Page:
An acute exacerbation of chronic obstructive pulmonary disease (COPD) can be mild, moderate, and severe. Being a progressive disease, it generally is considered to have a poor prognosis and a high mortality rate.

An early diagnosis of a COPD exacerbation ensures early management and treatment. This improves the prognosis and slows down the progression of the disease. The diagnostic criteria of an acute COPD exacerbation, therefore, attain immense importance in view of this vital fact.

Secondly, the patient should be a known and diagnosed case of COPD. The reason for this is that a COPD exacerbation can be confused with other conditions due to similar symptoms such as shortness of breath and treatments of these cases differs.

Thirdly, many patients with COPD remain undiagnosed and can present to the doctor directly with its complications or an exacerbation. According to Patient Info,

“An estimated three million people are affected by COPD in the UK. COPD is under-diagnosed. 60-85% of patients, mainly with mild-to-moderate disease, are thought to remain undiagnosed”.

COPD exacerbations differential diagnosis

The common health conditions that can be confused with a COPD exacerbation include:

  • Congestive heart failure
  • Pulmonary embolism
  • Pneumonia
  • Pneumothorax.
  • Asthma

These conditions can also occur in patients with COPD as its complications. So, a confirmed diagnosis becomes essential for a quick recovery.

COPD exacerbation diagnosis and tests

The criteria for a medical diagnosis of an acute COPD exacerbation involve clinical assessment by the pulmonologist, lung function test (spirometry), a chest x-ray, sputum culture, and specific diagnostic blood tests.

Clinical assessment

The patient should be above the age of 35 to 40 years with a history of present or past smoking.

He should also present with the exacerbation symptoms such as increased frequency and severity of coughing with a change in color and thickness of the sputum, shortness of breath, and wheezing. In an exacerbation due to an infective cause, fever with chills is often present.

A history of exposure to a known cause or a risk factor will help to narrow down the diagnosis.

Chest x-ray

A chest x-ray will help to rule out other conditions and narrow down the diagnosis of a COPD exacerbation. This may or may not be conclusive.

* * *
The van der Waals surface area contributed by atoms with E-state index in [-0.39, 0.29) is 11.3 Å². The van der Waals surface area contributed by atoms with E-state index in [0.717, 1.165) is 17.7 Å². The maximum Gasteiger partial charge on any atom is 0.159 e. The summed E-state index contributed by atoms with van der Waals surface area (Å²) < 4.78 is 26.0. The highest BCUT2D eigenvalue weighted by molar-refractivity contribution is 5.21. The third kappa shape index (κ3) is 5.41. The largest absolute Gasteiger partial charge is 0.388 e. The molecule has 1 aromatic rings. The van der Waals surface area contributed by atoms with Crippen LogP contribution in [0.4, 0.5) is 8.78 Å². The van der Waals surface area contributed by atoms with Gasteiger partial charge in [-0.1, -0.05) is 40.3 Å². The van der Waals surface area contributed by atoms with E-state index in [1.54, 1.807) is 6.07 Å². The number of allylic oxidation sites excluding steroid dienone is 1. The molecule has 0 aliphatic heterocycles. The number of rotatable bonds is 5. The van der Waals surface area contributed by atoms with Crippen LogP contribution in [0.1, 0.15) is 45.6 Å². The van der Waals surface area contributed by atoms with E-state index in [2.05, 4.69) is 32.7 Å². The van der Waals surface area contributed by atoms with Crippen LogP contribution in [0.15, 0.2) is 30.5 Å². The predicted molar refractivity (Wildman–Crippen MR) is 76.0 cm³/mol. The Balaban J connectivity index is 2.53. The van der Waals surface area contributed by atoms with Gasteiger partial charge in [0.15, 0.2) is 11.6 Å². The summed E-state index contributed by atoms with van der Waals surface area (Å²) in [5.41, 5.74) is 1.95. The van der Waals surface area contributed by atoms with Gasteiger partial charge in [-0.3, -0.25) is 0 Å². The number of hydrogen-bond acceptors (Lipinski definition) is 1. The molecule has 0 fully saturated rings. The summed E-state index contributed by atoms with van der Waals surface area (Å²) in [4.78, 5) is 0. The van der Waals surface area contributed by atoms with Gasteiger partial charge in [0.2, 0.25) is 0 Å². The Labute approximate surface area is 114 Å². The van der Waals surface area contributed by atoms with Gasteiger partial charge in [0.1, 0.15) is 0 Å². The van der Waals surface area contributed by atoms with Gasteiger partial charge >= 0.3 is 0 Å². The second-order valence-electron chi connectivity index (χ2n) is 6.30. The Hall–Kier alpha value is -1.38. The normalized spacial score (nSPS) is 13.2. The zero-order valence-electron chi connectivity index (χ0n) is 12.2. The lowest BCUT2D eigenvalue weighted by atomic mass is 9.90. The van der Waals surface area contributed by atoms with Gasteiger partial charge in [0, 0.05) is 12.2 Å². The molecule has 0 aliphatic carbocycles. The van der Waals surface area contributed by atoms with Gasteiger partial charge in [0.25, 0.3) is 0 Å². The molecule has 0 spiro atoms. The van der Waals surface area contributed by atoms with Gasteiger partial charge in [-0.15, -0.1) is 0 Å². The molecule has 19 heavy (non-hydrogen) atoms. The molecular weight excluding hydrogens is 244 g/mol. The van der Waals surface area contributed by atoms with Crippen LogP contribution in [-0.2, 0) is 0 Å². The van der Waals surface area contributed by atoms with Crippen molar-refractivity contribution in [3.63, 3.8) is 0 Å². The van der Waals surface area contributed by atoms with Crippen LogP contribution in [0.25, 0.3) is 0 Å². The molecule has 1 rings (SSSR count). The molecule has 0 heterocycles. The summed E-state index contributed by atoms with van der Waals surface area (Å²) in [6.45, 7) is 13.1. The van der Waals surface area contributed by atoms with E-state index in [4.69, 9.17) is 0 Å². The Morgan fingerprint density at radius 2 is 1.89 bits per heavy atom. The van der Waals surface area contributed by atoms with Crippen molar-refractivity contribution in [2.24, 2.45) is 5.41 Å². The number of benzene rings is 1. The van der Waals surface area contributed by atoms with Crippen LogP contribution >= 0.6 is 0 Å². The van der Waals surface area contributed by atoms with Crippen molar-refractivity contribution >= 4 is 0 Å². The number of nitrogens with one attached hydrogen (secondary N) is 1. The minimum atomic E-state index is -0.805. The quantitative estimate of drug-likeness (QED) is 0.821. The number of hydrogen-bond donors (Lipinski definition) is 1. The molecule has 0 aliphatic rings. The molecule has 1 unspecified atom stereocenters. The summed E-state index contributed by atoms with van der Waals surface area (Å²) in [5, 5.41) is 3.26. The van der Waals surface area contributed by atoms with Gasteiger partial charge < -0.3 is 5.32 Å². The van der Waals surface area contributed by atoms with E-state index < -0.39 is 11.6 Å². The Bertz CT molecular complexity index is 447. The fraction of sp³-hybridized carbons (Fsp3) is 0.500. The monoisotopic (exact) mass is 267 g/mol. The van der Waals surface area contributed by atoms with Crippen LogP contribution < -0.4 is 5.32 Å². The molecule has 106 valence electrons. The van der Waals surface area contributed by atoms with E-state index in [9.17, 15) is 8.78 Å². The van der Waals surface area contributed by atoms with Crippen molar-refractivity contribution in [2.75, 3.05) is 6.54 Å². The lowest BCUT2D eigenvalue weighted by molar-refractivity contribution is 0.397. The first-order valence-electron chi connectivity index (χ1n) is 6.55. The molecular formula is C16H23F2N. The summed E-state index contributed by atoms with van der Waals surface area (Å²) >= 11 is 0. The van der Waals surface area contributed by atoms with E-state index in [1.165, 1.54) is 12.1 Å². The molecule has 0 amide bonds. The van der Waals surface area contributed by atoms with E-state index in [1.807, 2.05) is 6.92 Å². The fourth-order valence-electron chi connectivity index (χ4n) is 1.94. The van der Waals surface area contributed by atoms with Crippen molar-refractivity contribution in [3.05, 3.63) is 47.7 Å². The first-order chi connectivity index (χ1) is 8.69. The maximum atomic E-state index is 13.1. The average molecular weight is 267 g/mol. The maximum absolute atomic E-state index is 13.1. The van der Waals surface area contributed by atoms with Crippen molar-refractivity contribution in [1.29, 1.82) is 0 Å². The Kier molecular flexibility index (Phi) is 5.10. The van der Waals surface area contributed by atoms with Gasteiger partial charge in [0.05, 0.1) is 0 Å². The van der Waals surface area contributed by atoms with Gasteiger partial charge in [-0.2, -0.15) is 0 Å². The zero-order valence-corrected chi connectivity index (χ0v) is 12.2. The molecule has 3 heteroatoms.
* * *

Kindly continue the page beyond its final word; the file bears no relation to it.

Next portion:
• Pulmonary embolism on chest X-ray will show an elevation of the diaphragm often with slight atelectasis (partial collapse or incomplete inflation of the lung) and a small unilateral pleural effusion.
  • Pneumonia chest X-ray will show lower lobe opacity with or without pleural effusion.
  • Pneumothorax on chest X-ray will show a collapsed lung with air in the pleural space indicated by black space.
  • A chest X-ray of an asthma patient typically is not of much diagnostic importance.
  • Chest X-ray in congestive heart failure will show an enlarged heart besides other signs.

The chest x-ray of a patient with acute COPD exacerbation will show an increased anteroposterior diameter, increased retrosternal airspace, flattening of the diaphragm, hyperinflation of the lungs, bullae, decreased lung markings, a narrow vertical heart, and the presence or absence of comorbidity.

Chest CT scan

The doctor may order a chest CT if the chest x-ray findings are inconclusive.

Pulse oximetry

Pulse oximetry will show hypoxemia — an abnormally low concentration of oxygen in the blood. This is done routinely outside the hospital.


Spirometry or lung function tests will show the level of airflow obstruction and the stage of COPD. This is the most important criteria for COPD exacerbation diagnosis.

Sputum culture

A sputum gram stain and culture may be asked for in severe and infective cases to identify the responsible pathogen.

Arterial blood gas measurement (ABG)

ABG testing is done in patients with a moderate to severe acute exacerbation and will show:

  • Hypercarbia — abnormally elevated carbon dioxide (CO2) levels in the blood
  • Hypoxemia — an abnormally low concentration of oxygen in the blood.
  • Respiratory acidosis also called respiratory failure or ventilatory failure is a condition wherein when the lungs cannot remove all of the carbon dioxide from the blood due to impaired gas exchange. This causes the blood, to become too acidic

Complete blood count (CBC)

CBC will show

  • Anemia  — low hemoglobin count
  • Polycythemia  — a condition that results in an increased level of circulating red blood cells in the blood
  • Leucocytosis – increase in the white blood cells if the exacerbation is due to an infective cause

Other blood tests that may be asked for include

  • Renal function tests
  • Serum electrolytes

Both these tests are usually normal in an uncomplicated case of COPD exacerbation.

Cardiac troponin test

The troponin test will rule out any heart muscle injury.

Electrocardiography (ECG)

The doctor may order an ECG to rule out any cardiac comorbidity such as right ventricular hypertrophy, cardiac ischemia, and arrhythmias.